Vogue International Editor Suzy Menkes is the best-known fashion journalist in the world. After 25 years commenting on fashion for the International Herald Tribune (rebranded recently as The International New York Times), Suzy Menkes now writes exclusively for Vogue online, covering fashion worldwide.
From calla lilies to offshore diving, Jonathan Anderson explored new artistic territory
2 Октября 2016
The video at Loewe had swimmers battling with the swell of a deep blue sea. The fabrics often looked raw enough for an Irish farm. The super-long padded sleeves might have belonged to Henry VIII and the models wore at the ankles metallic versions of those calla lilies so adored by Marcel Proust.
This could only be Jonathan Anderson in action for the Spanish brand. But in five seasons the Northern Irish, London-based designer has brought such sophistication to the Loewe brand that he seems to have an overall vision that starts from source with home-spun fabrics.
"It's a textured carpet, so we put it on suede, then we flocked it and then we washed it so you get it flat, yet it still feels soft to the hand," the designer said backstage, although it was not easy to fathom whether he was talking about one of the handsome outfits or about the texture of the bold bags that are at the heart of the Loewe story.
The show notes were even more complex - the "Offshore" rolling waves video by artist Magali Reus; inspirations from a backdrop of ceramics, lamps and objects that all looked like mid-century modern furniture. Against those surroundings, the super organic clothes still seemed sensual, with their exaggerated sleeves and recurrent fringing.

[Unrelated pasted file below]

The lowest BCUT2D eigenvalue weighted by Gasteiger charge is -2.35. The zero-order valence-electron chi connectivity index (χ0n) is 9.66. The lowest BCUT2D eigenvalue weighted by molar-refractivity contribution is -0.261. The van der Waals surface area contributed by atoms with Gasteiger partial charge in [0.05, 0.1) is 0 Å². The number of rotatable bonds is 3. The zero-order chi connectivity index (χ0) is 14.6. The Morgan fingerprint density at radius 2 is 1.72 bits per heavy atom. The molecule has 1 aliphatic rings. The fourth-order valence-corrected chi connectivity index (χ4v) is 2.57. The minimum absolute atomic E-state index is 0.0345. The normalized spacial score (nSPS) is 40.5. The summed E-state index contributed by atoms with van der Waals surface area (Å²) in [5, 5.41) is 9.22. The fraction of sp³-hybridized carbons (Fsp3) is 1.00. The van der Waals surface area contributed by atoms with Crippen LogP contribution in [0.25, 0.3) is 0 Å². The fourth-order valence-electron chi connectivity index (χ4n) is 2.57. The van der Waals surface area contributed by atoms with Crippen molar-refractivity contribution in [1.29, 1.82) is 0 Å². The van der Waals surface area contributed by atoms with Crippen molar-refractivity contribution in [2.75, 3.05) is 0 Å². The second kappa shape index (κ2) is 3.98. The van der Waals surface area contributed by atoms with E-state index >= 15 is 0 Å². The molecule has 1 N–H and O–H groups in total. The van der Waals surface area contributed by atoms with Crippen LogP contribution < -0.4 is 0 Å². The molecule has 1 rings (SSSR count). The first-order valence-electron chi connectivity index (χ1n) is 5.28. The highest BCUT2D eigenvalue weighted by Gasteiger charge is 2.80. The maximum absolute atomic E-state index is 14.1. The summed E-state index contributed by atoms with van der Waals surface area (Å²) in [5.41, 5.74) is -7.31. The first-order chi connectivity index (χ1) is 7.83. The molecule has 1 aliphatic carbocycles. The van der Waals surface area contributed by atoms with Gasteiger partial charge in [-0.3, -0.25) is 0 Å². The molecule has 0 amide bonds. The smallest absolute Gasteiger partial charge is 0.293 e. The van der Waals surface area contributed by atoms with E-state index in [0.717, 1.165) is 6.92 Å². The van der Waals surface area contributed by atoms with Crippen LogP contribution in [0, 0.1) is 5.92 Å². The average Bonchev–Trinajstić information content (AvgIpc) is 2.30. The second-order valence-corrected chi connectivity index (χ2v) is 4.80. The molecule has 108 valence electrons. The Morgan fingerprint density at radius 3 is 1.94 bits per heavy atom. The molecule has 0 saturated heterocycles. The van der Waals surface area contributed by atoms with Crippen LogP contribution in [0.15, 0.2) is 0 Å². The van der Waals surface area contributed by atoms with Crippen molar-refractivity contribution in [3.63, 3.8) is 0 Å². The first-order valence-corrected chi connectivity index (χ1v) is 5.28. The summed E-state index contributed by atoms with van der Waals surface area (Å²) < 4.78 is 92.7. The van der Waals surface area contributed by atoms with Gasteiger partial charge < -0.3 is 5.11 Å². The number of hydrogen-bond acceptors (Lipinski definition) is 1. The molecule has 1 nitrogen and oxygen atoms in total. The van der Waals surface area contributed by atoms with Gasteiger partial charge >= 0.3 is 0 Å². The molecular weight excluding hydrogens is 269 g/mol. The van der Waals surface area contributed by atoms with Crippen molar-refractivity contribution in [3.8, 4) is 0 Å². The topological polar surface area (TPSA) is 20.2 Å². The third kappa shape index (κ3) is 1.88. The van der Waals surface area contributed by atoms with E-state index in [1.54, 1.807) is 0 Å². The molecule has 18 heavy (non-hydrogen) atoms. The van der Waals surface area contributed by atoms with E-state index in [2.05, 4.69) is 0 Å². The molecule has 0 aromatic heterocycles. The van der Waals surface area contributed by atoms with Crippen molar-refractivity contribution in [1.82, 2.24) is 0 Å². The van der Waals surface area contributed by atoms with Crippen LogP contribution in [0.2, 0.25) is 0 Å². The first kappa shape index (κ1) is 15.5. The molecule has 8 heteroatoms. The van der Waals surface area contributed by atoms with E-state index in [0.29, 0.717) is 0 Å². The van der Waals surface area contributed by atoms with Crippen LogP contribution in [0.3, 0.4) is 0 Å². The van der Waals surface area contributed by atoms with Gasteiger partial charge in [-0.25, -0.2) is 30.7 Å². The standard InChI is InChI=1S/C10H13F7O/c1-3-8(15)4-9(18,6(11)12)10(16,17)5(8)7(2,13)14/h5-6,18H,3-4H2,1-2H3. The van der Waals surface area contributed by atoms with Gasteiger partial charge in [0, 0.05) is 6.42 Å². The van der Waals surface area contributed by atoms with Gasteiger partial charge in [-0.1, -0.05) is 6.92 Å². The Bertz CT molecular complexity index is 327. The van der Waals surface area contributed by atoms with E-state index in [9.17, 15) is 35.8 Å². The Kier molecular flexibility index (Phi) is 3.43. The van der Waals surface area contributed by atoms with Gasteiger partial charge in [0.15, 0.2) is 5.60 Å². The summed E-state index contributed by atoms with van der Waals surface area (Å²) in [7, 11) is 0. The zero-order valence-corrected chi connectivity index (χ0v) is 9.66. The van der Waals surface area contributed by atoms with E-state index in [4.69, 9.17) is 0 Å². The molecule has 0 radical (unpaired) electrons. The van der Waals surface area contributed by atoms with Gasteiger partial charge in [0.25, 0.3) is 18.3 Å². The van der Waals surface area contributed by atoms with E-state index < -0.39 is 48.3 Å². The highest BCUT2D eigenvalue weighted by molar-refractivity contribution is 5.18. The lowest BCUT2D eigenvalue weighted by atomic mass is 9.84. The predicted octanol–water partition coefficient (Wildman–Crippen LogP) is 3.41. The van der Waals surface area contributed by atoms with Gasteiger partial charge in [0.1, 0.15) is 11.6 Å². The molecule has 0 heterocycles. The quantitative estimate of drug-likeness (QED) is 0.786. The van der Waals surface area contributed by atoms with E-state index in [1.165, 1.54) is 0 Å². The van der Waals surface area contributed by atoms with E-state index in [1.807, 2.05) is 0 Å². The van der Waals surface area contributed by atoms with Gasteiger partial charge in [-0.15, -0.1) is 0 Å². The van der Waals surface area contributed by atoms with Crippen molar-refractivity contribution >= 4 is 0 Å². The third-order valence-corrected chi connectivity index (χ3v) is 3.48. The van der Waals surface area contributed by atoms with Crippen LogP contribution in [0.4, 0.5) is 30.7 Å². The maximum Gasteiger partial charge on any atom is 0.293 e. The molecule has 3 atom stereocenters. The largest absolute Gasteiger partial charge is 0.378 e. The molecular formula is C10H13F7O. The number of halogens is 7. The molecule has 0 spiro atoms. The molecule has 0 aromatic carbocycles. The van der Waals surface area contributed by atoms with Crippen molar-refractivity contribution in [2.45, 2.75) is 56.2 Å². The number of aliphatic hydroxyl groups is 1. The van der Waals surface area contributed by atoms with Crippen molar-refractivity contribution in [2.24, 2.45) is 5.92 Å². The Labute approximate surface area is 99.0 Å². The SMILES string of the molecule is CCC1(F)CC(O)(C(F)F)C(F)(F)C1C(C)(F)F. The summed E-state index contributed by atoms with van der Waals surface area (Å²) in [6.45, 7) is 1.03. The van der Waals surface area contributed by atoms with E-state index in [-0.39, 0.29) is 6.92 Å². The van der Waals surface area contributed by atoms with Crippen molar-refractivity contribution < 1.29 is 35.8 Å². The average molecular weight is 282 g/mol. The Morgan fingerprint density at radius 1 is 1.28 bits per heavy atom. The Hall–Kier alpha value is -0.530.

Those outfits included things which Jonathan himself had already thrown like a kite into the fashion air - a suitable metaphor to refer to the puffed-up shoulders and elongated frilled sleeves that have made their mark.
The combination of the bold and the soft is another of the designer's statements, meaning trousers long and with the look of liquid. Mid-calf length skirts were also soft and flowing.
But Jonathan added, that "every look is grounded and articulated around the bags," to which he had given appropriate names such as "hammock" and "canoe".
This gives food for thought. With such a skill for tailored coats, for draped dresses, pleated tops and thick knits, how long will the designer be satisfied with this hybrid fashion life: making a powerful collection for a leather bag brand for LVMH alongside his own label for men and women?
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